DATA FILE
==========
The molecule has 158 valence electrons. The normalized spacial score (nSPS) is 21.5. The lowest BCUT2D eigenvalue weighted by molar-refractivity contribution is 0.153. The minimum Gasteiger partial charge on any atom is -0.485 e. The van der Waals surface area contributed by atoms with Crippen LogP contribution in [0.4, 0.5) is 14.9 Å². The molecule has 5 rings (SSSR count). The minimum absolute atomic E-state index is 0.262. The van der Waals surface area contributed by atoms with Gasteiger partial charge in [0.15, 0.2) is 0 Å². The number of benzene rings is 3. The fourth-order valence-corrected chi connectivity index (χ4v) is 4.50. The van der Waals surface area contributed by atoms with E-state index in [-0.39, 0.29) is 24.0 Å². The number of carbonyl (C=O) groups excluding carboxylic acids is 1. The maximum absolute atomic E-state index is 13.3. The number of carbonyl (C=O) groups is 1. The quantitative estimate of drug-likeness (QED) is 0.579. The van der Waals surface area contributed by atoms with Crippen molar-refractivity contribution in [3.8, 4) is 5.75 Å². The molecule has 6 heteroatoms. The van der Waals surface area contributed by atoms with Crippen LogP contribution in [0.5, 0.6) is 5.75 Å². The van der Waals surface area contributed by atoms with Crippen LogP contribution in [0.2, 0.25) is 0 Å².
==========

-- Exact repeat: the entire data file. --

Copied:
The molecule has 158 valence electrons. The normalized spacial score (nSPS) is 21.5. The lowest BCUT2D eigenvalue weighted by molar-refractivity contribution is 0.153. The minimum Gasteiger partial charge on any atom is -0.485 e. The van der Waals surface area contributed by atoms with Crippen LogP contribution in [0.4, 0.5) is 14.9 Å². The molecule has 5 rings (SSSR count). The minimum absolute atomic E-state index is 0.262. The van der Waals surface area contributed by atoms with Gasteiger partial charge in [0.15, 0.2) is 0 Å². The number of benzene rings is 3. The fourth-order valence-corrected chi connectivity index (χ4v) is 4.50. The van der Waals surface area contributed by atoms with E-state index in [-0.39, 0.29) is 24.0 Å². The number of carbonyl (C=O) groups excluding carboxylic acids is 1. The maximum absolute atomic E-state index is 13.3. The number of carbonyl (C=O) groups is 1. The quantitative estimate of drug-likeness (QED) is 0.579. The van der Waals surface area contributed by atoms with Crippen molar-refractivity contribution in [3.8, 4) is 5.75 Å². The molecule has 6 heteroatoms. The van der Waals surface area contributed by atoms with Crippen LogP contribution in [0.5, 0.6) is 5.75 Å². The van der Waals surface area contributed by atoms with Crippen LogP contribution in [0.2, 0.25) is 0 Å².